I am in that temper that if I were under water I would scarcely kick to come to the top.
When I have fears that I may cease to be
Before my pen has glean’d my teeming brain,
Before high-piled books, in charact’ry,
Hold like rich garners the full-ripen’d grain;
When I behold, upon the night’s starr’d face,
Huge cloudy symbols of a high romance,
And feel that I may never live to trace
Their shadows, with the magic hand of chance;
And when I feel, fair creature of an hour!
That I shall never look upon thee more,
Never have relish in the faery power
Of unreflecting love;- then on the shore
Of the wide world I stand alone, and think,
Till Love and Fame to nothingness do sink.
Topics: Death, Dying
Poetry should surprise by a fine excess and not by singularity—it should strike the reader as a wording of his own highest thoughts, and appear almost a remembrance.
Topics: Poetry, Art, Poets
O for the gentleness of old Romance, the simple planning of a minstrel’s song!
Though the most beautiful creature were waiting for me at the end of a journey or a walk; though the carpet were of silk, the curtains of the morning clouds; the chairs and sofa stuffed with cygnet’s down; the food manna, the wine beyond claret, the window opening on Winander Mere, I should not feel—or rather my happiness would not be so fine, as my solitude is sublime.
Away with old Romance! Away with novels, plots and plays of foreign courts; Away with love-verses, sugar’d in rhyme, the intrigues, amours of idlers; Fitted for only banquets of the night where dancers to late music slide; The unhealthy pleasures, ex
What is more gentle than a wind in summer?
Are there not thousands in the world who love their fellows even to the death, who feel the giant agony of the world, and more, like slaves to poor humanity, labor for mortal good?
I shall soon be laid in the quiet grave – thank God for the quiet grave
Who would wish to be among the commonplace crowd of the little famous—who are each individually lost in a throng made up of themselves?
Heard melodies are sweet, but those unheard are sweeter.
I am certain of nothing but the holiness of the heart’s affections, and the truth of imagination.
Undescribed sounds, that come a-swooning over hollow grounds, and wither drearily on barren moors.
The Public is a thing I cannot help looking upon as an enemy, and which I cannot address without feelings of hostility.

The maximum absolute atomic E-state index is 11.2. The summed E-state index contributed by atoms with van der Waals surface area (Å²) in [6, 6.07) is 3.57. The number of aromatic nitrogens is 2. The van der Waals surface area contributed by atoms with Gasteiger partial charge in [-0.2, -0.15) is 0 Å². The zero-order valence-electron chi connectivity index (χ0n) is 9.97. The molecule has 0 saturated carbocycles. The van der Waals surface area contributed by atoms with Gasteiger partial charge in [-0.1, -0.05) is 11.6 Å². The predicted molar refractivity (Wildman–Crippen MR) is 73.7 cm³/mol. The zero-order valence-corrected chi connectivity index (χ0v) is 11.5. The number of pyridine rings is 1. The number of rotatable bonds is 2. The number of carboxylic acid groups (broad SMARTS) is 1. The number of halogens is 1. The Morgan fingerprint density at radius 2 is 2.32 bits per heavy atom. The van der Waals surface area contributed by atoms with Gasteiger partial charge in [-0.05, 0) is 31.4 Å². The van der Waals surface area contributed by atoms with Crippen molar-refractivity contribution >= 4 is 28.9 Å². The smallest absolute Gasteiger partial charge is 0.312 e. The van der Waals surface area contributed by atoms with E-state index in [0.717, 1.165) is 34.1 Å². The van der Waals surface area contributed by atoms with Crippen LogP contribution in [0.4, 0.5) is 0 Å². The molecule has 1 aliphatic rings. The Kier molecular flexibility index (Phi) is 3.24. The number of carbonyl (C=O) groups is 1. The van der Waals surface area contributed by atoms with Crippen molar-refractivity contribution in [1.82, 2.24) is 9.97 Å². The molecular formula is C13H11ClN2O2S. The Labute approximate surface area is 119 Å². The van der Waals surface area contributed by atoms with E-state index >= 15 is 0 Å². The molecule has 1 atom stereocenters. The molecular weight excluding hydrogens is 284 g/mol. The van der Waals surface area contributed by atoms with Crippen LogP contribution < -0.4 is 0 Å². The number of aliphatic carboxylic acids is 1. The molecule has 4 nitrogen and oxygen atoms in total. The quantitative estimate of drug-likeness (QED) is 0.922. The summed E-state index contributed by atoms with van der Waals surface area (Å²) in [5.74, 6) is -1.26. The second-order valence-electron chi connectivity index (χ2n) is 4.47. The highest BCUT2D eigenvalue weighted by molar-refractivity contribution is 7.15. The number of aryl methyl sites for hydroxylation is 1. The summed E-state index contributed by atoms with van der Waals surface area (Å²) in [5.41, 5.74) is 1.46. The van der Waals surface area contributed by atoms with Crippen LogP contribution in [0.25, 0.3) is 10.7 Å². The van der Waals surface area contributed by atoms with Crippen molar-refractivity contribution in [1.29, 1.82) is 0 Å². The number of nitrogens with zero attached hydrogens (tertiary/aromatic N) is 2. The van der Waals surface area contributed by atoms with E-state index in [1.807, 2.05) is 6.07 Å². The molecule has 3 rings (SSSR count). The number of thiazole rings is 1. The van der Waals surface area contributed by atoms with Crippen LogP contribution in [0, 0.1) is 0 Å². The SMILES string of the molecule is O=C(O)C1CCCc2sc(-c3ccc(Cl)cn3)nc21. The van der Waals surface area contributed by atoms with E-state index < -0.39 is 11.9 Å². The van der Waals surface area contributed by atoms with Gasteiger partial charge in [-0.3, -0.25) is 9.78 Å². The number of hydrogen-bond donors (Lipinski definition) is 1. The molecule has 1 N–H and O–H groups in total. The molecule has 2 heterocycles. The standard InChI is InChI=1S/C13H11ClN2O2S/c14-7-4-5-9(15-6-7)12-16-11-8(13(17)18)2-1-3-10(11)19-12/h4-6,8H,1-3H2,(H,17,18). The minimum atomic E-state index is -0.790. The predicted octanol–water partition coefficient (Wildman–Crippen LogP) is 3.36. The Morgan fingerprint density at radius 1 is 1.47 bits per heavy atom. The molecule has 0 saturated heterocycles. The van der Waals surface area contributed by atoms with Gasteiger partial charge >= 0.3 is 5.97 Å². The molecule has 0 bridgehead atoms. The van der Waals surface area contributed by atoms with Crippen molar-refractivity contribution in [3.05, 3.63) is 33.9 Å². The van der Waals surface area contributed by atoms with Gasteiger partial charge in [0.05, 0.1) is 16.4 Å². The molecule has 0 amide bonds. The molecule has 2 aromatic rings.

I always made an awkward bow.
Topics: Last Words
I equally dislike the favor of the public with the love of a woman—they are both a cloying treacle to the wings of independence.
The poetry of the earth is never dead.
Give me books, fruit, French wine and fine weather and a little music out of doors, played by someone I do not know. I admire lolling on a lawn by a water-lilied pond to eat white currants and see goldfish: and go to the fair in the evening if I’m good. There is not hope for that—one is sure to get into some mess before evening.
It appears to me that almost any man may like the spider spin from his own inwards his own airy citadel.
Much have I travell’d in the realms of gold,
And many goodly states and kingdoms seen;
Round many western islands have I been
Which bards in fealty to Apollo hold.
Oft of one wide expanse had I been told
That deep-brow’d Homer ruled as his demesne;
Yet did I never breathe its pure serene
Till I heard Chapman speak out loud and bold:
Then felt I like some watcher of the skies
When a new planet swims into his ken;
Or like stout Cortez when with eagle eyes
He star’d at the Pacific—and all his men
Look’d at each other with a wild surmise—
Silent, upon a peak in Darien.
Topics: Tourism, Reading, Travel
Souls of Poets dead and gone, What Elysium have ye known, Happy field or mossy cavern, Choicer than the Mermaid Tavern? Have ye tippled drink more fine Than mine hosts Canary wine?
Season of mist and mellow fruitfulness.
I would jump down Etna for any public good—but I hate a mawkish popularity.
The excellency of every art is its intensity, capable of making all disagreeable evaporate.
Wondering Whom to Read Next?
- Arthur Henry Hallam English Essayist, Poet
- Dante Gabriel Rossetti British Poet, Artist
- Edward Lear English Humorist, Illustrator
- Matthew Arnold English Poet, Critic
- Lord Byron (George Gordon Byron) English Romantic Poet
- A. E. Housman English Scholar, Poet
- Leigh Hunt British Author
- John Donne English Poet, Cleric
- John Milton English Poet
- Thomas Hood British Poet, Humorist